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Wow, iTunes + iPod = timesink…

Given that the user interface is so elegant, it’s amazing how frustrating and counter-intuitive it can be to synch iTunes and an iPod Touch.

I first synched my iPod to the “family” machine in the kitchen, which we decided would be the digital home for our CD collection. But for my birthday last December, I got a new Macbook Pro – and, not being the most avid iPod user (and not having an iPhone, either), I never bothered to put my music library on my new computer.

But today was the day. iTunes, however, has nothing better to do than state the obvious (namely, that the iPod is already in bondage to another computer), followed by the not-so-obvious: We’re not gonna let you transfer your music to this (newer) computer, neener, neener…! (Yeah, sure, Apple… as if.)

So, 10 minutes and a work-around later, the music is, however, transferred.

But then it gets interesting…

First, my old photo library was erased (it consisted of a bunch of scanned pages of my magazine articles – no big deal, I have them elsewhere, but still…), and instead I have my new iPhoto library on the iPod. Ok, fine. Would have been nice if differentiation were easy to manage (“I choose these pictures to delete, these to keep, and these new ones to add”), but it seems to be all or nothing. Maybe I’m missing something.

Next: since my iPod has a lot of storage, I wanted to add a couple of videos – instructional yoga videos by Kathryn Budig. I would really like to be able to do a handstand again someday – headstands are dead-easy, but handstands scare me: Budig’s instruction, however, makes it look possible. So, after rooting around on the Yoga Journal site for the longest time, I finally found the appropriate podcast page, but in iTunes, silly me was not immediately able to differentiate between the video and audio versions of Budig’s podcasts – it’s all under podcast. Except for one, which magically appeared in movies (I have no idea why – must have been an iTunes magic touch).


After spending quite a bit of time (ok, hours!) synching up my music and other stuff (no idea why it took so long, but it did), I saw that 1) I had audio-casts but not video-casts of a couple of items; and 2) the movie item hadn’t transferred.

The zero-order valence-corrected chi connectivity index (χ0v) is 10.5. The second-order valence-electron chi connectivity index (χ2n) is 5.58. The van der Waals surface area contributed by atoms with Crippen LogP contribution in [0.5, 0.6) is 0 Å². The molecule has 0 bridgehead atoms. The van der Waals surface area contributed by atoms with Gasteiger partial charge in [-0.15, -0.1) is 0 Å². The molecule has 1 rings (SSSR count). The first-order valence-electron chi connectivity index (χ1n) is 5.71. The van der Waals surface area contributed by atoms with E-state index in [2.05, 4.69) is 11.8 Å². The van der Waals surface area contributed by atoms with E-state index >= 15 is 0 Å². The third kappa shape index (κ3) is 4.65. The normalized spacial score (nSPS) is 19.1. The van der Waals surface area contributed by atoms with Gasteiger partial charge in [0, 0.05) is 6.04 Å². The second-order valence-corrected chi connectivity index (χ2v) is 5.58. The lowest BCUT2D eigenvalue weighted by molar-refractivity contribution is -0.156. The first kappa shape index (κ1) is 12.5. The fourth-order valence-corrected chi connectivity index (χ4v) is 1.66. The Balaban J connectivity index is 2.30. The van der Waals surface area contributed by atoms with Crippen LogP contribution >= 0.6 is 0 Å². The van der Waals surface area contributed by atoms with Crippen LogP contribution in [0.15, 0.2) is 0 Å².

So, I spent another good whack of time downloading the appropriate video format, and then – foolish me – I went into iTunes and said, Hey, go ahead, synch the movies! …even though I did get a warning panel that said, If you do, we’ll nuke all your media.

But I said yes, and sure enough, after another hour of synching I finally had the videos I wanted – but all my other media was GONE. Music? Not a peep remained. Nada.


Ok, back into iTunes, and after clicking around a bit I figured out how to manually synch all my music back on to the iPod, which had been so cruelly erased. Tick, tick, tick, another huge chunk of time (well, relatively speaking) for several thousand items to repopulate the iPod.

Now I wonder if I’ll ever be able to add another movie without once again wiping my music library off my iPod and having to re-synch the whole thing again.

Ok, other than that, it’s pretty swell, this portable media stuff. Amazing, really. But a lot harder to figure out than it should be.


  1. Amen (except that it’s not only Apple that does this)

    Comment by melanieb — July 8, 2010 #

  2. I’ve tried to get myiTunes libraries synched on one iPod, and have encountered similar frustrations. Of course, I thought it was just me, not smart enough, not with it enough, not appreciative enough of Apple’s magic. In the end, I think I gave up on having any of my music organized according to the way I want to have it. which means that I rarely use my iPod, which means that I am not likely to buy a new one, or go for any other Apple gadget that is not just a computer.

    Comment by maria — July 8, 2010 #

  3. I agree, there is nothing harder than trying to think like iTunes does … but there are apps that let you live without iTunes, and handling synching is even easier on a jailbroke iPod.

    Comment by Zo — July 10, 2010 #

  4. There are indeed some tricky questions when you sync your iPod with iTunes. But once you get used to it, it’s pretty ok. And I love my iPod. 🙂

    Comment by Emily — July 13, 2010 #

  5. There are many, many, many ways to think about digital assets, and iTunes represents just one or two of them.

    Anyone remember Microsoft’s PlaysForSure™?

    Paragraph 3 .. I feel so badly for their customers:

    Comment by Davin Greenwell — July 15, 2010 #

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